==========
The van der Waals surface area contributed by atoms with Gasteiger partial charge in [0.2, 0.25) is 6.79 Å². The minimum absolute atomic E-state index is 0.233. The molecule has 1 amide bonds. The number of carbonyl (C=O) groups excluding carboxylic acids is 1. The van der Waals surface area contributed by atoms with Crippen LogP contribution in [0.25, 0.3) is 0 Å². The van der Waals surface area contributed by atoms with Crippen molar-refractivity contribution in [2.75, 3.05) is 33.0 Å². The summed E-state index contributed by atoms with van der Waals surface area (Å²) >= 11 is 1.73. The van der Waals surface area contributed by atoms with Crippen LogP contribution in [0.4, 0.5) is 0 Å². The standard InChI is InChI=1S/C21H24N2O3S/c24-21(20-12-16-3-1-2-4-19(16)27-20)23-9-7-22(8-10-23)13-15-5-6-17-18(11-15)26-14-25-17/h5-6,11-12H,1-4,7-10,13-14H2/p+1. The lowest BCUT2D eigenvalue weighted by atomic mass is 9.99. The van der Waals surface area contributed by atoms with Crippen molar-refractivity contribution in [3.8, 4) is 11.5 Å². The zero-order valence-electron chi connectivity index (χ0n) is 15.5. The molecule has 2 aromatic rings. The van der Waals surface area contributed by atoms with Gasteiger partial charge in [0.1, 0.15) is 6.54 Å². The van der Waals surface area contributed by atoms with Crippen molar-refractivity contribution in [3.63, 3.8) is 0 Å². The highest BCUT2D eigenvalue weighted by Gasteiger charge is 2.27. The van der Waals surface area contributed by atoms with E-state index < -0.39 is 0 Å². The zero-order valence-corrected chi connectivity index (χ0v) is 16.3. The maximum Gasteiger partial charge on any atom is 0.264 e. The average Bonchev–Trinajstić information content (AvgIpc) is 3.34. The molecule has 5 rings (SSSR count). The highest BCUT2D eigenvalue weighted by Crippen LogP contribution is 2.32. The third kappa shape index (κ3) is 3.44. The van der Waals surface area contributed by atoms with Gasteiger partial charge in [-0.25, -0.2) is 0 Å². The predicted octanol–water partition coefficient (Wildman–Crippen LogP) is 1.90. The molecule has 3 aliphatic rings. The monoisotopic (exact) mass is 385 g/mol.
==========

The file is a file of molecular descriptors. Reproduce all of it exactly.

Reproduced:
The van der Waals surface area contributed by atoms with Gasteiger partial charge in [0.2, 0.25) is 6.79 Å². The minimum absolute atomic E-state index is 0.233. The molecule has 1 amide bonds. The number of carbonyl (C=O) groups excluding carboxylic acids is 1. The van der Waals surface area contributed by atoms with Crippen LogP contribution in [0.25, 0.3) is 0 Å². The van der Waals surface area contributed by atoms with Crippen molar-refractivity contribution in [2.75, 3.05) is 33.0 Å². The summed E-state index contributed by atoms with van der Waals surface area (Å²) >= 11 is 1.73. The van der Waals surface area contributed by atoms with Crippen LogP contribution in [0.4, 0.5) is 0 Å². The standard InChI is InChI=1S/C21H24N2O3S/c24-21(20-12-16-3-1-2-4-19(16)27-20)23-9-7-22(8-10-23)13-15-5-6-17-18(11-15)26-14-25-17/h5-6,11-12H,1-4,7-10,13-14H2/p+1. The lowest BCUT2D eigenvalue weighted by atomic mass is 9.99. The van der Waals surface area contributed by atoms with Crippen molar-refractivity contribution in [3.8, 4) is 11.5 Å². The zero-order valence-electron chi connectivity index (χ0n) is 15.5. The molecule has 2 aromatic rings. The van der Waals surface area contributed by atoms with Gasteiger partial charge in [0.1, 0.15) is 6.54 Å². The van der Waals surface area contributed by atoms with Crippen molar-refractivity contribution in [3.63, 3.8) is 0 Å². The highest BCUT2D eigenvalue weighted by Gasteiger charge is 2.27. The van der Waals surface area contributed by atoms with E-state index < -0.39 is 0 Å². The zero-order valence-corrected chi connectivity index (χ0v) is 16.3. The maximum Gasteiger partial charge on any atom is 0.264 e. The average Bonchev–Trinajstić information content (AvgIpc) is 3.34. The molecule has 5 rings (SSSR count). The highest BCUT2D eigenvalue weighted by Crippen LogP contribution is 2.32. The third kappa shape index (κ3) is 3.44. The van der Waals surface area contributed by atoms with Gasteiger partial charge in [-0.25, -0.2) is 0 Å². The predicted octanol–water partition coefficient (Wildman–Crippen LogP) is 1.90. The molecule has 3 aliphatic rings. The monoisotopic (exact) mass is 385 g/mol.